In The News

HHAC Statewide Members Only Webinar

Friday, June 11, 2021 | 12:00pm - 1:00pm MT

Join us to learn the latest about Home Care & Hospice in Colorado from HHAC leaders!

This FREE members only webinar will feature the HHAC lobby team Eliza Schultz, Elisabeth Rosen and Alan Morse with updates on what is happening at the Capitol, as well as Executive Director, Don Knox, with association updates. Gather your staff for this valuable update on the state of Home Care & Hospice in Colorado! 

ONLY Members in good standing with the association have access to this webinar via Zoom.

Members: click here to login and view the webinar information. 


Southwest Virtual CE Webinar Series: Therapy Workshop

When: Wednesday, June 23, 2021 (12:30 p.m. – 4:00 p.m. MT)  Live and On-Demand

3.0 Approved PT CEUs/3.0 Approved OT CEUs

Join HHAC and our Southwest State partners during this Therapy workshop. Register to attend the live virtual event on 06/23/21, or watch the on-demand recording later! This is a great event for PT, OT, ST, and Administrators. Nurses may also find it very enlightening. 

Just $75 for HHAC Members/$150 for Non-Members OR purchase access for your 'Full-Agency' for $375 for HHAC members/$750 for non-members.

Workshop sessions include:

  • The Future of Therapy in the Home
    Presenters: Dee Kornetti, PT, MA, HCS-D, HCS-C & Jason R. Falvey, PT, DPT, PhD 
  • Vital Signs – So What? 
    Presenters: Jennifer Chung-Peck, PT, DPT, ATC & Jenny Underdown, PTA
  • The Cardiopulmonary and COVID Connection: Pathway to the Heart of the Issue 
    Presenters: Derek Michael, PT, MPT & Jason Sasser, PTA, CWT, CSST, COOS

For more information & to register, click here!


What Can Providers Give to Patients?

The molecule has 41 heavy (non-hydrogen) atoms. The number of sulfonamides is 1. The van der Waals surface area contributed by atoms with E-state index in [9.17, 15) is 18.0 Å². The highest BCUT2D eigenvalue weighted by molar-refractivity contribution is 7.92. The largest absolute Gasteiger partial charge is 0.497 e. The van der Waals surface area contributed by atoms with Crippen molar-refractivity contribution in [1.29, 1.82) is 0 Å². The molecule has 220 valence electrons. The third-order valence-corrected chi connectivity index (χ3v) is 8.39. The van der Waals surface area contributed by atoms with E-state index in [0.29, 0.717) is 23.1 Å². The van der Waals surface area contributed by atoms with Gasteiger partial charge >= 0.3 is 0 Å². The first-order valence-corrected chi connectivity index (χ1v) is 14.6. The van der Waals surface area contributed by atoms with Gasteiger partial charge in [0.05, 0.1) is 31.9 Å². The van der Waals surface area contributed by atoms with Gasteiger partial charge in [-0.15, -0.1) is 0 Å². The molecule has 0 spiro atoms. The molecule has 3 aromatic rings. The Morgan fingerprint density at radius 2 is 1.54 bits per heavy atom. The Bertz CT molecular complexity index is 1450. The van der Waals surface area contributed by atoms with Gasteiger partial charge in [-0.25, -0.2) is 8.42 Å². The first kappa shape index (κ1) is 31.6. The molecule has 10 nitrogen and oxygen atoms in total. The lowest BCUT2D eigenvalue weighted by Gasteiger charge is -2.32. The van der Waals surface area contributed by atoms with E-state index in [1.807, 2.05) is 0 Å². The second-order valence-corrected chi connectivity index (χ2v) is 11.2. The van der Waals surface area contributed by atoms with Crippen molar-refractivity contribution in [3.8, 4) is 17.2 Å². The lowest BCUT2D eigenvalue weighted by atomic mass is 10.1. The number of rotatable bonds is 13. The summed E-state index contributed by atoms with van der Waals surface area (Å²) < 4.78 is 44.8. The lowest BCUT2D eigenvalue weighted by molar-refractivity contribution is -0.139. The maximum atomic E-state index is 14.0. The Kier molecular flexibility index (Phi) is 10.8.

Providers, including marketers, are tempted to give patients and potential patients free items and services. While providers usually have good intentions, they must comply with applicable requirements. As Part 1 of this series indicates, there are two applicable federal statutes: the anti-kickback statute (AKS) and the civil monetary penalties law (CMPL). Part 1 also makes it clear that there are a number of exceptions or “safe harbors. If providers can meet the requirements of an applicable safe harbor or exception, they can give patients and potential patients free items and services that would otherwise violate applicable requirements. 

The Office of Inspector General (OIG) of the U.S. Department of Health and Human Services, the primary enforcer of fraud and abuse prohibitions, announced that; effective on December 7, 2016; the limits on free items and services given to beneficiaries increased. Specifically, according to the OIG, items and services of nominal value may be given to patients or potential patients that have a retail value of no more than $15 per item or $75 in the aggregate per patient on an annual basis. The previous limits were $10 per item or $50 in the aggregate per patient on an annual basis.

Under section 1128A(a)(5) of the Social Security Act, persons who offer or transfer to Medicare and/or Medicaid beneficiaries any remuneration that they know or should know is likely to influence beneficiaries’ selection of particular providers or suppliers of items or services payable by the Medicare or Medicaid Programs may be liable for civil money penalties for up to $10,000 for each wrongful act. “Remuneration” includes waivers of copayments and deductibles, and transfers of items or services for free or for other than fair market value. 

In the Conference Committee report that accompanied the enactment of these requirements, Congress expressed a clear intent to permit inexpensive gifts of nominal value given by providers to beneficiaries. In 2000, the OIG initially interpreted “inexpensive” or “nominal value” to mean a retail value of no more than $10 per item or $50 in the aggregate per patient an annual basis. 

The OIG also expressed a willingness to periodically review these limits and adjust them based on inflation. Consequently, effective on December 7, 2016, the OIG increased the limits of items and services of nominal value that may be given by providers and suppliers to beneficiaries to a retail value of no more than $15 per item or $75 in the aggregate per patient on an annual basis. Providers may not, however, give cash or cash equivalents.